OBJECTIVES: The aim of our study was to assess the time to 'first improvement' associated with specific atypical (AAP) and typical (TAP) antipsychotic drugs in patients with early-onset schizophrenia and other related psychotic disorders.
METHODS: This study involved a systematic chart review of all patients receiving routine clinical care in our department, with selected AAPs and TAPs, for schizophrenic psychoses, between 1997 and 2007. During this period, our review identified 296 teenage patients (141 males, 155 females; mean age 16.0 ± 1.5 years). The time to first improvement could be estimated in 258 patients; of these, 195 patients (76%) had been treated with AAPs and 63 patients (24%) with TAPs. We found that most patients were taking risperidone (N = 96), followed by olanzapine (64 patients). Other patient numbers were as follows: ziprasidone (16 patients), quetiapine (12 patients), clozapine (7 patients), haloperidol (15 patients), perphenazine (28 patients), and sulpiride (20 patients).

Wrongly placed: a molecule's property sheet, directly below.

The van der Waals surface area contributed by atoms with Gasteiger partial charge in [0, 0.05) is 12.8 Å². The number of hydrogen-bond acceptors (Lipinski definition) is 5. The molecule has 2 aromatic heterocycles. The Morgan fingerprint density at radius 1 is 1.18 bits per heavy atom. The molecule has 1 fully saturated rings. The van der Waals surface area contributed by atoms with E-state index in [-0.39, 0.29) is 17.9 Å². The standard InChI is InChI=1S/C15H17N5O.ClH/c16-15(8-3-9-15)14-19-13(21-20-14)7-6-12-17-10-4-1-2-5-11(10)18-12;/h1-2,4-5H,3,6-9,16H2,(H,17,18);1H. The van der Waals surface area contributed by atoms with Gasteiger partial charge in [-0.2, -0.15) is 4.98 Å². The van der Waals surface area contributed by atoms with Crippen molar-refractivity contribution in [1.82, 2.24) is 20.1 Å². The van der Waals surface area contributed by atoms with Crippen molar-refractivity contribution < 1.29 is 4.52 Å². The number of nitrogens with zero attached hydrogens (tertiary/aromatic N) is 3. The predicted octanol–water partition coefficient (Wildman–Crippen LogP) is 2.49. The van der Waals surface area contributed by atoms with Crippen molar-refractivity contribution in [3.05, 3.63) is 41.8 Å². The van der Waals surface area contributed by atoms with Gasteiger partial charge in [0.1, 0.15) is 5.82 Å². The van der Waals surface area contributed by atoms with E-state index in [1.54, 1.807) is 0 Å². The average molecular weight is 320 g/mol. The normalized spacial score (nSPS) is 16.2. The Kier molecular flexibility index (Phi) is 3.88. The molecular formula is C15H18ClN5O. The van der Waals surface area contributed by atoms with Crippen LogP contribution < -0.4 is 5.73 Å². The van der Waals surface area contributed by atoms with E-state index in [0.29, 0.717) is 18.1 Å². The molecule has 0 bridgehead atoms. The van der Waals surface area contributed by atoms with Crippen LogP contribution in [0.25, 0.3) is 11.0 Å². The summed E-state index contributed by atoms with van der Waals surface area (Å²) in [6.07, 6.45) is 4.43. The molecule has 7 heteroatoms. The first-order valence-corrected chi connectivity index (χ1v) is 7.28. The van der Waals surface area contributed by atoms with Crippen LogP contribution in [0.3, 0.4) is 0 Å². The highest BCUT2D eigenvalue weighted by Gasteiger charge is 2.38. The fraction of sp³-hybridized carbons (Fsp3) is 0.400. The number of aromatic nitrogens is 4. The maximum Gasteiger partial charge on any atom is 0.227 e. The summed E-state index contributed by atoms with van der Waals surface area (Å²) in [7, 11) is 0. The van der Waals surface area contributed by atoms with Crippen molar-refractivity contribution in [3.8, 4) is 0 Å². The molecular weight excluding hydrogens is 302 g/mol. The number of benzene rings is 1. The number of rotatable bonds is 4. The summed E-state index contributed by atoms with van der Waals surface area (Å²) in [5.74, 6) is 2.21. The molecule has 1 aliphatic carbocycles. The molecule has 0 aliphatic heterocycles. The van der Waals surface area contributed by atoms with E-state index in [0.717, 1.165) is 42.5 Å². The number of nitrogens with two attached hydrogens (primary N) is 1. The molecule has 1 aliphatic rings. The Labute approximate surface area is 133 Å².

RESULTS: The mean time to first improvement was 6.9 (± 4.2) days in the AAP group and 5.8 (± 3.5) days in the TAP group; the difference was significant at the trend level (p=0.063). With respect to individual drugs, the mean time to first improvement was 7.1 (± 4.1) days for risperidone, 6.7 (± 4.2) days for olanzapine, 6.5 (± 5.2) days for ziprasidone, 6.1 (± 4.4) days for quetiapine, 7.4 (± 3.0) days for clozapine, 5.2 (± 2.4) days for haloperidol, 5.9 (± 3.8) days for perphenazine, and 6.0 (± 3.9) days for sulpiride. Differences among drugs were not significant (p=0.680).
CONCLUSIONS: Analysis revealed a significant group level trend indicating that typical antipsychotic drugs have faster onsets of action than atypical antipsychotic drugs.